Home Healthcare, Hospice, and HIPAA: The Road to Compliance.
Expert Advice on Avoiding Violations and Building a Plan to Stay Compliant
The road to HIPAA compliance is not straight and narrow, nor is it free of cracks, pot holes and obstructions. Oh, on the contrary, it goes without saying that most healthcare organizations have a little trepidation when attempting to manage the overwhelming requirements of regulation that’s often lumped together under the banner of “protecting health information”
Home health agencies are especially susceptible to issues with HIPAA given their structure; for example, by the very nature of their being, these organizations are designed so that caregivers come and go from multiple patient locations and, in so doing, must transport protected health information with them on devices and in paper records, potentially exposing health information carried in their automobile, on their person and even into their homes.
This is quite a responsibility.
Because of this, home health agency leaders have a real burden to bear, especially considering how many moving parts there are for them when faced with a breach or a breach action. So, when monitoring these actions and creating policies and procedures to manage the flow of protected information, you need to be diligent, and careful. And, if anyone is giving you information about these policies – a partner or consultant, for example – you need to ensure that the information received is good, obviously. Less obviously, though, is your understanding that in actuality, there’s a lot of bad HIPAA information floating in the ether.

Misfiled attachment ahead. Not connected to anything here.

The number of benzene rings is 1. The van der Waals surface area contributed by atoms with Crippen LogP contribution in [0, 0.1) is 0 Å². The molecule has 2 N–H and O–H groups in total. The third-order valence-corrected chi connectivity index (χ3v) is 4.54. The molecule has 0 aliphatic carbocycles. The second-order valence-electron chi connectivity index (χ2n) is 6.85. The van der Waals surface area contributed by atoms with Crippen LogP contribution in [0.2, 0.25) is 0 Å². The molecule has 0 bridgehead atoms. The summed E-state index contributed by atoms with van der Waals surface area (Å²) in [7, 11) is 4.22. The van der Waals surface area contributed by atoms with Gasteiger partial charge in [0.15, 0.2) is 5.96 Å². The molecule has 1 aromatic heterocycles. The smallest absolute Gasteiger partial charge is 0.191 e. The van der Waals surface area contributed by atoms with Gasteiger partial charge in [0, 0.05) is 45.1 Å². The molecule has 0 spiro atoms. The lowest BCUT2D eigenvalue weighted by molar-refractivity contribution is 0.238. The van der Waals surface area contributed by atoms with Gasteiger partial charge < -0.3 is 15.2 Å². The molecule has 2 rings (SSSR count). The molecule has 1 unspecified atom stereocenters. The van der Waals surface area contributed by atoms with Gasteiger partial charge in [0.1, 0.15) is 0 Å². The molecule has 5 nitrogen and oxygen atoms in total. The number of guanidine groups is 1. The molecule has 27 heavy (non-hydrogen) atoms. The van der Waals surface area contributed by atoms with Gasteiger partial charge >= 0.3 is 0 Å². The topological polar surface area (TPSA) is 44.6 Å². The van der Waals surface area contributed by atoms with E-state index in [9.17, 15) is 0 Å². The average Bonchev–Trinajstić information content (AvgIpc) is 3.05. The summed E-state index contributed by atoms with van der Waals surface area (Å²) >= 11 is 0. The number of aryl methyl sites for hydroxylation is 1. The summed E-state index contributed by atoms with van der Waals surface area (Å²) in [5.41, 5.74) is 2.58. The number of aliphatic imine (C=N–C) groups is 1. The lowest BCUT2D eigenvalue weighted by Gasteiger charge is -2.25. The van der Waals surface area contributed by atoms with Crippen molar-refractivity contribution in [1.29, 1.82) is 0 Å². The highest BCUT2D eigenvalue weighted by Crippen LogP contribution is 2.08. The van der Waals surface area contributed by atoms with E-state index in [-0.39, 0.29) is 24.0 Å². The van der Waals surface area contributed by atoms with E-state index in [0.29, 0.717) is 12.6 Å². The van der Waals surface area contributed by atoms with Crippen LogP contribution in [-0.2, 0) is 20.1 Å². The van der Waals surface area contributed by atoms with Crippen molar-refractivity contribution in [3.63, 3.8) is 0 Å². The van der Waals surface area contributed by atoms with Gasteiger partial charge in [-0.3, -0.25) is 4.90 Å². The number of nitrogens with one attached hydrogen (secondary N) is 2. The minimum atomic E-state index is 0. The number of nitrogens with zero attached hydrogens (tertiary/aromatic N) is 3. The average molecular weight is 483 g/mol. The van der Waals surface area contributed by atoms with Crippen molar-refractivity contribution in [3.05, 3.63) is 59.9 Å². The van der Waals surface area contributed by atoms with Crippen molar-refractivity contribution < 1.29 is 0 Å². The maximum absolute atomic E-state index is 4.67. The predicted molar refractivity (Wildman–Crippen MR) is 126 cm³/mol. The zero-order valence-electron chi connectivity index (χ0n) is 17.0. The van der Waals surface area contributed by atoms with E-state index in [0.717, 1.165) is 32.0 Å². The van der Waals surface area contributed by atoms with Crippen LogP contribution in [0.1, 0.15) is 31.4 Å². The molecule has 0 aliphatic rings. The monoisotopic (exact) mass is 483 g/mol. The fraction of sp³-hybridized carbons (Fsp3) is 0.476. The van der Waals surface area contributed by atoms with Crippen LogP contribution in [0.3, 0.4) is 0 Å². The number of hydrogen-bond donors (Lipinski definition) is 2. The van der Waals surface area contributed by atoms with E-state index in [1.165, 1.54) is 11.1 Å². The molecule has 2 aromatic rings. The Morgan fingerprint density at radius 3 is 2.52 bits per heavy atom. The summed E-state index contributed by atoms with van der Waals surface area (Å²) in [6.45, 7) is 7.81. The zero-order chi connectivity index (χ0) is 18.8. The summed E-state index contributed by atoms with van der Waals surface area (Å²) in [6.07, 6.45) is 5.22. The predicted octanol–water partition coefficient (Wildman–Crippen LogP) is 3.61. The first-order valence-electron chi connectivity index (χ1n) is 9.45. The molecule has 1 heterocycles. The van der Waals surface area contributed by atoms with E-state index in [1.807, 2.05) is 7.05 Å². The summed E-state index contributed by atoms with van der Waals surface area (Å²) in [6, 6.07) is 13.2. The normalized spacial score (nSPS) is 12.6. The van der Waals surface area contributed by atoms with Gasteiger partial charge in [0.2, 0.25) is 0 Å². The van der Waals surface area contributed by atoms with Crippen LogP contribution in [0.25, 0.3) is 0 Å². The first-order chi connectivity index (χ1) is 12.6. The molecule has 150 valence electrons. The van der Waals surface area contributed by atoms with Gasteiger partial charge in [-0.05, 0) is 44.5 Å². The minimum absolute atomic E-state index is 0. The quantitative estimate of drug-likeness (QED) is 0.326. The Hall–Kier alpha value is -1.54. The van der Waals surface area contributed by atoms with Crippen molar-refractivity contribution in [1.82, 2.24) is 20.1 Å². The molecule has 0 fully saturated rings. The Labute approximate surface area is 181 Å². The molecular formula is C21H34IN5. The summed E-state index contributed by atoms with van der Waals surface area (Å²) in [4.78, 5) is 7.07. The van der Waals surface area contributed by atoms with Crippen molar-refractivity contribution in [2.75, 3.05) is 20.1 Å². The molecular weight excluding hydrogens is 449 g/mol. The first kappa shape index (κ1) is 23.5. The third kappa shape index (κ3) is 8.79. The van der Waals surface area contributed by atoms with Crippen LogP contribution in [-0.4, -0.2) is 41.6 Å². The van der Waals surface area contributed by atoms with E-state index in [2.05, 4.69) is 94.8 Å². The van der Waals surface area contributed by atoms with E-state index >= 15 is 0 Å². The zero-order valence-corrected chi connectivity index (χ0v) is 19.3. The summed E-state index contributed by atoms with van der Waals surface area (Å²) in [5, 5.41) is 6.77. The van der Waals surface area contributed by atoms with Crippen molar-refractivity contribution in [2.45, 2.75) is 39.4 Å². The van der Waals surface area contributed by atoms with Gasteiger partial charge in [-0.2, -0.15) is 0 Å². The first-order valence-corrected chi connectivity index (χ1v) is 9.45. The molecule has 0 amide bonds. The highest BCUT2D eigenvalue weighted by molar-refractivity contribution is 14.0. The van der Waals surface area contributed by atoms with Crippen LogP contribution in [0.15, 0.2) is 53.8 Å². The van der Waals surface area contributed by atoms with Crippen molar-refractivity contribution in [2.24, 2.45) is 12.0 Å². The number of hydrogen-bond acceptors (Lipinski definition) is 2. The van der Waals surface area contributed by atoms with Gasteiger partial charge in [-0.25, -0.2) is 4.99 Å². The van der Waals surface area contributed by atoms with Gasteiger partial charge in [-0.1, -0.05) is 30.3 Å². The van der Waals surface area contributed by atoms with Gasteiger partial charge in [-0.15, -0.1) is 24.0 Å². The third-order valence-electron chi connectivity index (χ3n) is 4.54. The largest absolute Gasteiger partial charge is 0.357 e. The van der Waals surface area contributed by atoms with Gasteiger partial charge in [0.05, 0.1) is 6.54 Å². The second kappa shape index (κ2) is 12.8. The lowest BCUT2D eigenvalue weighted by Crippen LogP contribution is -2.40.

During a recent webinar in the DeVero Expert Webinar series, Roger Shindell from Carosh Compliance Solutions presented a road-map to HIPAA compliance.
Why HIPAA should be on your radar
HIPAA is ubiquitous with all things related to protecting privacy and identity of information in healthcare. But, you should be concerned about it, now more than ever. The reason being that HIPAA enforcement is growing, and there are a great many number of potential breach points that should be causing you to be more aware of your surroundings. For example, there are some obvious pain points like identity theft, medical identity theft; and civil liabilities for breach. Additionally, HIPAA is being used in litigation as the standard of care for privacy of health information; and ethical and professional standards — and having a proper plan in place to ensure HIPAA compliance is just good business.
There are a number of home health agencies that learned this the hard way. For example:
Pruitt Health Hospice of Beaufort, SC, saw 1,437 health records compromised after thieves entered through a window and broke into some filing cabinets. No files were taken, but access to the paper medical charts was gained, and, therefore, a breach occurred. Fines may still be forth coming, as the typical HIPAA audit following an incident can take between two and three years to complete, according to Roger Shindell, CEO of Carosh Compliance Solutions.